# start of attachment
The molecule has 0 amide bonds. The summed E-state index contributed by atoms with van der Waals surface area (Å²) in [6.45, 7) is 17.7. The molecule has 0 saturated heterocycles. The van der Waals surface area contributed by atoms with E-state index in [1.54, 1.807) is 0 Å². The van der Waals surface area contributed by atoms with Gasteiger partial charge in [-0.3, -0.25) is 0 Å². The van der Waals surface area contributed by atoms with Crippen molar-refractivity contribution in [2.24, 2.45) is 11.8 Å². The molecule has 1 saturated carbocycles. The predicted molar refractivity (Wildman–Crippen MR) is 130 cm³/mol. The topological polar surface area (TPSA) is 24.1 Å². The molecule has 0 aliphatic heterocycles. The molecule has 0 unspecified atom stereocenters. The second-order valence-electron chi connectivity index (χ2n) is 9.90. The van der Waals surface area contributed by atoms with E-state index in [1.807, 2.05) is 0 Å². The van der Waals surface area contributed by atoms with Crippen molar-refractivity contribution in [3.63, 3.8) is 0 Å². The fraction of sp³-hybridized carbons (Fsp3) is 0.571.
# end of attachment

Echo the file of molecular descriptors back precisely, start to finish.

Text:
The molecule has 0 amide bonds. The summed E-state index contributed by atoms with van der Waals surface area (Å²) in [6.45, 7) is 17.7. The molecule has 0 saturated heterocycles. The van der Waals surface area contributed by atoms with E-state index in [1.54, 1.807) is 0 Å². The van der Waals surface area contributed by atoms with Gasteiger partial charge in [-0.3, -0.25) is 0 Å². The van der Waals surface area contributed by atoms with Crippen molar-refractivity contribution in [2.24, 2.45) is 11.8 Å². The molecule has 1 saturated carbocycles. The predicted molar refractivity (Wildman–Crippen MR) is 130 cm³/mol. The topological polar surface area (TPSA) is 24.1 Å². The molecule has 0 aliphatic heterocycles. The molecule has 0 unspecified atom stereocenters. The second-order valence-electron chi connectivity index (χ2n) is 9.90. The van der Waals surface area contributed by atoms with E-state index in [1.807, 2.05) is 0 Å². The van der Waals surface area contributed by atoms with Crippen molar-refractivity contribution in [3.63, 3.8) is 0 Å². The fraction of sp³-hybridized carbons (Fsp3) is 0.571.